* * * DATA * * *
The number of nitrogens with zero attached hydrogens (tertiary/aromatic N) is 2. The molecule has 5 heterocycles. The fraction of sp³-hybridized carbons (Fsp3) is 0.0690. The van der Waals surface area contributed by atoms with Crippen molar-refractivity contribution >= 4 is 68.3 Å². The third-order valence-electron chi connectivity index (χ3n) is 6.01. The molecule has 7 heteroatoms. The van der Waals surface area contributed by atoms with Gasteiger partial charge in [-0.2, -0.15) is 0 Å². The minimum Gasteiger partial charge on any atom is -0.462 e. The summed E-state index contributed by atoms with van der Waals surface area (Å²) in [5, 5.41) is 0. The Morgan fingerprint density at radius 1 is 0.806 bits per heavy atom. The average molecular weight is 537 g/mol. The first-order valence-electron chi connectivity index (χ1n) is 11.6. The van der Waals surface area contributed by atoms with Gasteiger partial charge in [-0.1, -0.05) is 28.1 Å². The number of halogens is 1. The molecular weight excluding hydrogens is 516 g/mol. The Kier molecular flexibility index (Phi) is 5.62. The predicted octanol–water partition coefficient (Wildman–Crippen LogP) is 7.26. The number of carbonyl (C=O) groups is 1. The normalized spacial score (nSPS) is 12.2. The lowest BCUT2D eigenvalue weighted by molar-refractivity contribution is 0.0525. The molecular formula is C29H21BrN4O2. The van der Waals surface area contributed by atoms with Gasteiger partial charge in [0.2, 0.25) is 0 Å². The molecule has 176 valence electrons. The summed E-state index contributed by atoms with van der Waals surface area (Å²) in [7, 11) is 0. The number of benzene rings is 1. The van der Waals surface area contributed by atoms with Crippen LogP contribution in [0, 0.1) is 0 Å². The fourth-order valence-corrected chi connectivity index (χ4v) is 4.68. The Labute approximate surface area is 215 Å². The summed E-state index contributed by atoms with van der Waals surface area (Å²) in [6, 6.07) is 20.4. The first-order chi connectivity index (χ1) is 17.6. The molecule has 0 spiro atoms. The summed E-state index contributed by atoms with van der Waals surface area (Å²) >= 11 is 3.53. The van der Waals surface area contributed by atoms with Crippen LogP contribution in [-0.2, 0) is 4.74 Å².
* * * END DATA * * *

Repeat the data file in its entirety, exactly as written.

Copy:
The number of nitrogens with zero attached hydrogens (tertiary/aromatic N) is 2. The molecule has 5 heterocycles. The fraction of sp³-hybridized carbons (Fsp3) is 0.0690. The van der Waals surface area contributed by atoms with Crippen molar-refractivity contribution >= 4 is 68.3 Å². The third-order valence-electron chi connectivity index (χ3n) is 6.01. The molecule has 7 heteroatoms. The van der Waals surface area contributed by atoms with Gasteiger partial charge in [-0.2, -0.15) is 0 Å². The minimum Gasteiger partial charge on any atom is -0.462 e. The summed E-state index contributed by atoms with van der Waals surface area (Å²) in [5, 5.41) is 0. The Morgan fingerprint density at radius 1 is 0.806 bits per heavy atom. The average molecular weight is 537 g/mol. The first-order valence-electron chi connectivity index (χ1n) is 11.6. The van der Waals surface area contributed by atoms with Gasteiger partial charge in [-0.1, -0.05) is 28.1 Å². The number of halogens is 1. The molecular weight excluding hydrogens is 516 g/mol. The Kier molecular flexibility index (Phi) is 5.62. The predicted octanol–water partition coefficient (Wildman–Crippen LogP) is 7.26. The number of carbonyl (C=O) groups is 1. The normalized spacial score (nSPS) is 12.2. The lowest BCUT2D eigenvalue weighted by molar-refractivity contribution is 0.0525. The molecular formula is C29H21BrN4O2. The van der Waals surface area contributed by atoms with Gasteiger partial charge in [0.2, 0.25) is 0 Å². The molecule has 176 valence electrons. The summed E-state index contributed by atoms with van der Waals surface area (Å²) in [7, 11) is 0. The number of benzene rings is 1. The van der Waals surface area contributed by atoms with Crippen LogP contribution in [0, 0.1) is 0 Å². The fourth-order valence-corrected chi connectivity index (χ4v) is 4.68. The Labute approximate surface area is 215 Å². The summed E-state index contributed by atoms with van der Waals surface area (Å²) in [6, 6.07) is 20.4. The first-order chi connectivity index (χ1) is 17.6. The molecule has 0 spiro atoms. The summed E-state index contributed by atoms with van der Waals surface area (Å²) >= 11 is 3.53. The van der Waals surface area contributed by atoms with Crippen LogP contribution in [-0.2, 0) is 4.74 Å².